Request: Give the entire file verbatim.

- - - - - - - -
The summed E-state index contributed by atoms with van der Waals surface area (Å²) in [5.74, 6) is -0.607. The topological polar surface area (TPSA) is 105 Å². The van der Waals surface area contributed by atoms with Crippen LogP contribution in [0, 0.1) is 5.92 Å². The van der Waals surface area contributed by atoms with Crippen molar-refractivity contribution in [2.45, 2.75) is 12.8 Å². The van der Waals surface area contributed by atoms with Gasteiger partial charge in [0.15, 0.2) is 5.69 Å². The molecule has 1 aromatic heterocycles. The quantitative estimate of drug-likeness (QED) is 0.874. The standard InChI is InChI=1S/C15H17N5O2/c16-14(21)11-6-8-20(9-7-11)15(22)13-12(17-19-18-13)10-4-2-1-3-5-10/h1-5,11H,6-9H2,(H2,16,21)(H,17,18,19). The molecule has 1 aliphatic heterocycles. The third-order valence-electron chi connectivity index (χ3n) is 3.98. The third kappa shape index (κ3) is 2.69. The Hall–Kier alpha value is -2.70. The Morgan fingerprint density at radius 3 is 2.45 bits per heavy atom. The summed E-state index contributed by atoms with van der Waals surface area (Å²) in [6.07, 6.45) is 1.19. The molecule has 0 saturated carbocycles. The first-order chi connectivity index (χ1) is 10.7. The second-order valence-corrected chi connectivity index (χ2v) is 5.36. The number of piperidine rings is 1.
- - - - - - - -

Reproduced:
The summed E-state index contributed by atoms with van der Waals surface area (Å²) in [5.74, 6) is -0.607. The topological polar surface area (TPSA) is 105 Å². The van der Waals surface area contributed by atoms with Crippen LogP contribution in [0, 0.1) is 5.92 Å². The van der Waals surface area contributed by atoms with Crippen molar-refractivity contribution in [2.45, 2.75) is 12.8 Å². The van der Waals surface area contributed by atoms with Gasteiger partial charge in [0.15, 0.2) is 5.69 Å². The molecule has 1 aromatic heterocycles. The quantitative estimate of drug-likeness (QED) is 0.874. The standard InChI is InChI=1S/C15H17N5O2/c16-14(21)11-6-8-20(9-7-11)15(22)13-12(17-19-18-13)10-4-2-1-3-5-10/h1-5,11H,6-9H2,(H2,16,21)(H,17,18,19). The molecule has 1 aliphatic heterocycles. The third-order valence-electron chi connectivity index (χ3n) is 3.98. The third kappa shape index (κ3) is 2.69. The Hall–Kier alpha value is -2.70. The Morgan fingerprint density at radius 3 is 2.45 bits per heavy atom. The summed E-state index contributed by atoms with van der Waals surface area (Å²) in [6.07, 6.45) is 1.19. The molecule has 0 saturated carbocycles. The first-order chi connectivity index (χ1) is 10.7. The second-order valence-corrected chi connectivity index (χ2v) is 5.36. The number of piperidine rings is 1.